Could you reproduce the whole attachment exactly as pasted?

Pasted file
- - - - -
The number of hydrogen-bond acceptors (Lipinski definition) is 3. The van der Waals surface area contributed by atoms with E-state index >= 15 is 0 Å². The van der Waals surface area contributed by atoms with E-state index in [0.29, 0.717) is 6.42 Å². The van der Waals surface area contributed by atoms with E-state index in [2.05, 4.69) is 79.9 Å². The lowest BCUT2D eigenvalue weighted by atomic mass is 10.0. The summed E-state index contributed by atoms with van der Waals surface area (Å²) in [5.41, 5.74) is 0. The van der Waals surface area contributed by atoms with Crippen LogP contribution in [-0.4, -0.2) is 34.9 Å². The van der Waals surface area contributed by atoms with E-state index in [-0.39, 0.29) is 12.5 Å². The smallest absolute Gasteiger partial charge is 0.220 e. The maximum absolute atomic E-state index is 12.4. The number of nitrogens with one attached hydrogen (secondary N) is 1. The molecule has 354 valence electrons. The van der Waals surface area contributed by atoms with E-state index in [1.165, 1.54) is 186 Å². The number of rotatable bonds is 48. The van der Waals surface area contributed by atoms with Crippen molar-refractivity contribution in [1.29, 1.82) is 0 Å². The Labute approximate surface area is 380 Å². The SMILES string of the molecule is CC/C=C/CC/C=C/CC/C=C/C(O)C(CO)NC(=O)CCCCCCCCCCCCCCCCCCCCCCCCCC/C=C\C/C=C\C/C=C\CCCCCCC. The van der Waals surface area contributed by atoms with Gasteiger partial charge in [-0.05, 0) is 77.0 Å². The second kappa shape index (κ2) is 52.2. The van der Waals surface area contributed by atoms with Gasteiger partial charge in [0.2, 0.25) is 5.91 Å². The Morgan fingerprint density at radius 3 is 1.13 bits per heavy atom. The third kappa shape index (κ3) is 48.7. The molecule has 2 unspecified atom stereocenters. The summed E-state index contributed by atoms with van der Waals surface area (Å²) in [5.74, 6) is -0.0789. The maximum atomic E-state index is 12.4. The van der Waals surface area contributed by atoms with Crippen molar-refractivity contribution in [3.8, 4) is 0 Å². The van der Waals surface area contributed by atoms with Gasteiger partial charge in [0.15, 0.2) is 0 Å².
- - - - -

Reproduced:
The number of hydrogen-bond acceptors (Lipinski definition) is 3. The van der Waals surface area contributed by atoms with E-state index >= 15 is 0 Å². The van der Waals surface area contributed by atoms with E-state index in [0.29, 0.717) is 6.42 Å². The van der Waals surface area contributed by atoms with E-state index in [2.05, 4.69) is 79.9 Å². The lowest BCUT2D eigenvalue weighted by atomic mass is 10.0. The summed E-state index contributed by atoms with van der Waals surface area (Å²) in [5.41, 5.74) is 0. The van der Waals surface area contributed by atoms with Crippen LogP contribution in [-0.4, -0.2) is 34.9 Å². The van der Waals surface area contributed by atoms with E-state index in [-0.39, 0.29) is 12.5 Å². The smallest absolute Gasteiger partial charge is 0.220 e. The maximum absolute atomic E-state index is 12.4. The number of nitrogens with one attached hydrogen (secondary N) is 1. The molecule has 354 valence electrons. The van der Waals surface area contributed by atoms with E-state index in [1.165, 1.54) is 186 Å². The number of rotatable bonds is 48. The van der Waals surface area contributed by atoms with Crippen molar-refractivity contribution in [1.29, 1.82) is 0 Å². The Labute approximate surface area is 380 Å². The SMILES string of the molecule is CC/C=C/CC/C=C/CC/C=C/C(O)C(CO)NC(=O)CCCCCCCCCCCCCCCCCCCCCCCCCC/C=C\C/C=C\C/C=C\CCCCCCC. The van der Waals surface area contributed by atoms with Gasteiger partial charge in [-0.05, 0) is 77.0 Å². The second kappa shape index (κ2) is 52.2. The van der Waals surface area contributed by atoms with Gasteiger partial charge in [0.2, 0.25) is 5.91 Å². The Morgan fingerprint density at radius 3 is 1.13 bits per heavy atom. The third kappa shape index (κ3) is 48.7. The molecule has 2 unspecified atom stereocenters. The summed E-state index contributed by atoms with van der Waals surface area (Å²) in [5.74, 6) is -0.0789. The maximum atomic E-state index is 12.4. The van der Waals surface area contributed by atoms with Crippen molar-refractivity contribution in [3.8, 4) is 0 Å². The van der Waals surface area contributed by atoms with Gasteiger partial charge in [0.15, 0.2) is 0 Å².